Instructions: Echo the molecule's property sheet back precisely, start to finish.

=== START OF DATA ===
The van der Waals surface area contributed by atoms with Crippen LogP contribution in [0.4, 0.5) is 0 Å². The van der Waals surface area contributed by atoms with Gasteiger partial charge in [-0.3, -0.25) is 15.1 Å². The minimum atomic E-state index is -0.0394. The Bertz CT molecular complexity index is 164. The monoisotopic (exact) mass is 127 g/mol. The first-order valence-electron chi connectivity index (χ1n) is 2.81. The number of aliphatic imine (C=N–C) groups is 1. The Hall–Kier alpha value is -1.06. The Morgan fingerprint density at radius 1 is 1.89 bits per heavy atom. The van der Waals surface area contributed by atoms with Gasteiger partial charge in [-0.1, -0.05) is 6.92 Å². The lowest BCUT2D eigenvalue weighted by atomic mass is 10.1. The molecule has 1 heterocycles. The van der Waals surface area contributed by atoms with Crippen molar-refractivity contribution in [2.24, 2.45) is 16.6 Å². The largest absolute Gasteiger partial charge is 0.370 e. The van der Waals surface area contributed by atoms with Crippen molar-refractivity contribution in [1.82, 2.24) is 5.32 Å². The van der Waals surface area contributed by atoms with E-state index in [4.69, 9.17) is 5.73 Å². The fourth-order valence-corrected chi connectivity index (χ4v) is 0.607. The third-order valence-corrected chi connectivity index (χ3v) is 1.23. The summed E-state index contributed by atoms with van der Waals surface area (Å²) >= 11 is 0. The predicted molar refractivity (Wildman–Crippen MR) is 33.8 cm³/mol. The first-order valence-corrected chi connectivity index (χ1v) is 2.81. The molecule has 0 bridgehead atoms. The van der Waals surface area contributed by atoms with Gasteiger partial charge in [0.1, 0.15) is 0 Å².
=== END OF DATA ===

The van der Waals surface area contributed by atoms with Crippen LogP contribution in [0.4, 0.5) is 0 Å². The van der Waals surface area contributed by atoms with Gasteiger partial charge in [-0.3, -0.25) is 15.1 Å². The minimum atomic E-state index is -0.0394. The Bertz CT molecular complexity index is 164. The monoisotopic (exact) mass is 127 g/mol. The first-order valence-electron chi connectivity index (χ1n) is 2.81. The number of aliphatic imine (C=N–C) groups is 1. The Hall–Kier alpha value is -1.06. The Morgan fingerprint density at radius 1 is 1.89 bits per heavy atom. The van der Waals surface area contributed by atoms with Gasteiger partial charge in [-0.1, -0.05) is 6.92 Å². The lowest BCUT2D eigenvalue weighted by atomic mass is 10.1. The molecule has 1 heterocycles. The van der Waals surface area contributed by atoms with Crippen molar-refractivity contribution in [2.24, 2.45) is 16.6 Å². The largest absolute Gasteiger partial charge is 0.370 e. The van der Waals surface area contributed by atoms with Crippen molar-refractivity contribution in [1.82, 2.24) is 5.32 Å². The van der Waals surface area contributed by atoms with E-state index in [4.69, 9.17) is 5.73 Å². The fourth-order valence-corrected chi connectivity index (χ4v) is 0.607. The third-order valence-corrected chi connectivity index (χ3v) is 1.23. The summed E-state index contributed by atoms with van der Waals surface area (Å²) >= 11 is 0. The predicted molar refractivity (Wildman–Crippen MR) is 33.8 cm³/mol. The first-order valence-corrected chi connectivity index (χ1v) is 2.81. The molecule has 0 bridgehead atoms. The van der Waals surface area contributed by atoms with Gasteiger partial charge in [0.1, 0.15) is 0 Å².